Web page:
Note:  Information in this section comes from the Chamber's 2003 edition of Coastline Magazine.  To get the most current issue of Coastline, call the Chamber at (603) 436-3988, email [email protected], or visit the Chamber Store on this site.  Cost of the Chamber's relocation kit, which includes Coastline Magazine, is $13. This price includes shipping and handling. Coastline also features a comprehensive business directory of more than 1,000 Chamber-member businesses listed by category. 

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Steeped along the 5,500 miles of Maine’s coastline is some of New England’s most spectacular scenery. The rustic beauty of Maine is maintained by the 457 cities and towns that take great care in preserving the cleanliness and beauty of the land. Maine’s natural growth helps attract many professional, career-minded individuals who integrate well into communities of local fishermen and native folk.

Maine abounds in natural resources, with 17 million acres of forestland and 2,000 islands. The state also boasts 6,000 lakes and ponds and more than 542,000 acres of state and national parks. Included in Maine’s environment is the 92-mile Allagash Wilderness Waterway, Acadia National Park (the second most-visited in the United States) and Baxter State Park (home of mile-high Mt. Katahdin and the northern end of the Appalachian Trail). Also, the Gulf of Maine is home to three puffin breeding colonies. Maine could aptly be called the Beacon State. Sixty-three lighthouses stand watch along the rocky shore, from Whaleback at the mouth of the Piscataqua River in the south, to West Quoddy Head in the north at the border of the Canadian province of New Brunswick.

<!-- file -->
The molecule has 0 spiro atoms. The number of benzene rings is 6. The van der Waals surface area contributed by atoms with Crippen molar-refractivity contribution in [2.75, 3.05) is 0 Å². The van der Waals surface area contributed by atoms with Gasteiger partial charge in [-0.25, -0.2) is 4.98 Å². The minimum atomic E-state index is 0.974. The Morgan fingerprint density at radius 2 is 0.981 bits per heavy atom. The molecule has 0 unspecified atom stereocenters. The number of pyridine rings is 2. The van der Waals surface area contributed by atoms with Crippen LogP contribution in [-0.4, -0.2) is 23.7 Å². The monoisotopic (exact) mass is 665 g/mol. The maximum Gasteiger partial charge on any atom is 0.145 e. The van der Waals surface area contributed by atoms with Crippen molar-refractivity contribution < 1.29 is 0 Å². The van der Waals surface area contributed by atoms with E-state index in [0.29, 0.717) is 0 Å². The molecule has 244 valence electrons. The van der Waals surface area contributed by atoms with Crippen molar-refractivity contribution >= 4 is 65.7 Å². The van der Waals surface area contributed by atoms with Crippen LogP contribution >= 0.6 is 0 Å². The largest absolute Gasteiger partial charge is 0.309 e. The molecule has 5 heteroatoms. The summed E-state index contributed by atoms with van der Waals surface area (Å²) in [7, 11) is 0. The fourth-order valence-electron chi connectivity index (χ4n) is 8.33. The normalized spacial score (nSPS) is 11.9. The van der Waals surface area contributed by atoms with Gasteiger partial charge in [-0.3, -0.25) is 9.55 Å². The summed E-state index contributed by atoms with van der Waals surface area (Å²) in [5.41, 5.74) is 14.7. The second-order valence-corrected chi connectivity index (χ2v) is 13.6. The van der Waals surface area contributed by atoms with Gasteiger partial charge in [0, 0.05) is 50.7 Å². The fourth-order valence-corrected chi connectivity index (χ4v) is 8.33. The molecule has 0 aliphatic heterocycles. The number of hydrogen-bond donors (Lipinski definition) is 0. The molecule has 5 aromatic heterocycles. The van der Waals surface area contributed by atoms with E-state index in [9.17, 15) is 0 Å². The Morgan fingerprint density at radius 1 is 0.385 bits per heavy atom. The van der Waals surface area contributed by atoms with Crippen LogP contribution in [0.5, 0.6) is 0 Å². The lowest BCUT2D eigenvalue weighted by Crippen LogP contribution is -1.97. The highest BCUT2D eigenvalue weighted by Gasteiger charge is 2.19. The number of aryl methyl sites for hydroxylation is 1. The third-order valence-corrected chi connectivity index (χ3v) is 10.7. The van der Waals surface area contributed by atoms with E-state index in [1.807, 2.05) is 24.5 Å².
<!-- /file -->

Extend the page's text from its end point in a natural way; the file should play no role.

Maine’s economy is as diverse as its natural assets. Strong in traditional mainstays of the New England economy-harvesting, fishing, lumber and wood products, paper and allied products, leather and leather goods—Maine’s growing manufacturing industries are wedded to high technology: microelectronics, aircraft components and ultra-precision machining. Growth in non-manufacturing industries is largely due to expanding tourism, insurance and information services, and retail trade. Maine is responsible for raising 99 percent of America’s low-bush blueberries. The state’s potato industry ranks 7th in acreage and 10th in production on the national scale. Its fishing industry is nationally famed; more than 47 million pounds of lobster were harvested in 1998. In the same year, Maine fishermen attained an all-time record for harvesting a total of approximately 2.1 billion pounds of shellfish and fin fish valued at $277 million.


The first Europeans to settle in Maine established the Popham Colony in 1607–the same year that America’s first permanent settlement in Jamestown was founded. The Popham Colony failed, but by the early 1620s, a number of settlements existed along the coast including York, which became America’s first chartered town in 1641. Originally part of Massachusetts, residents of the area began to press for statehood following the War of 1812.